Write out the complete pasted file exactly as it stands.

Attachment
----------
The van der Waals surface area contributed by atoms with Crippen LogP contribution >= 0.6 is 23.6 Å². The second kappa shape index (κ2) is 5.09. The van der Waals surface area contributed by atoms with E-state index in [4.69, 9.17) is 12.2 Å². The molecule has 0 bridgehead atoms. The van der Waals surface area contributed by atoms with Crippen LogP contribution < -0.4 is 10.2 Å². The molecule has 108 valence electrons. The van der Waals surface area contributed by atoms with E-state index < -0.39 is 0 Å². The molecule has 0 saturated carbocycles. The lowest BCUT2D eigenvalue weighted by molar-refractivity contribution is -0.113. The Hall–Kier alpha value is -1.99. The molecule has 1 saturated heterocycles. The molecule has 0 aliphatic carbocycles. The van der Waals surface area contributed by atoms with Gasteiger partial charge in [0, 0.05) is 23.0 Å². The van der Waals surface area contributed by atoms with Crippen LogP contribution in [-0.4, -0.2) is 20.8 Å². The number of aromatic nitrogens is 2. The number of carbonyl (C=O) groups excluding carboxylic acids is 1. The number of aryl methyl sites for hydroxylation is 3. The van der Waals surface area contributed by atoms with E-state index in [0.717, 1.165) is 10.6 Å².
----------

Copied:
The van der Waals surface area contributed by atoms with Crippen LogP contribution >= 0.6 is 23.6 Å². The second kappa shape index (κ2) is 5.09. The van der Waals surface area contributed by atoms with E-state index in [4.69, 9.17) is 12.2 Å². The molecule has 0 bridgehead atoms. The van der Waals surface area contributed by atoms with Crippen LogP contribution < -0.4 is 10.2 Å². The molecule has 108 valence electrons. The van der Waals surface area contributed by atoms with E-state index < -0.39 is 0 Å². The molecule has 0 saturated carbocycles. The lowest BCUT2D eigenvalue weighted by molar-refractivity contribution is -0.113. The Hall–Kier alpha value is -1.99. The molecule has 1 saturated heterocycles. The molecule has 0 aliphatic carbocycles. The van der Waals surface area contributed by atoms with Gasteiger partial charge in [0, 0.05) is 23.0 Å². The van der Waals surface area contributed by atoms with Crippen LogP contribution in [-0.4, -0.2) is 20.8 Å². The number of aromatic nitrogens is 2. The number of carbonyl (C=O) groups excluding carboxylic acids is 1. The number of aryl methyl sites for hydroxylation is 3. The van der Waals surface area contributed by atoms with E-state index in [0.717, 1.165) is 10.6 Å².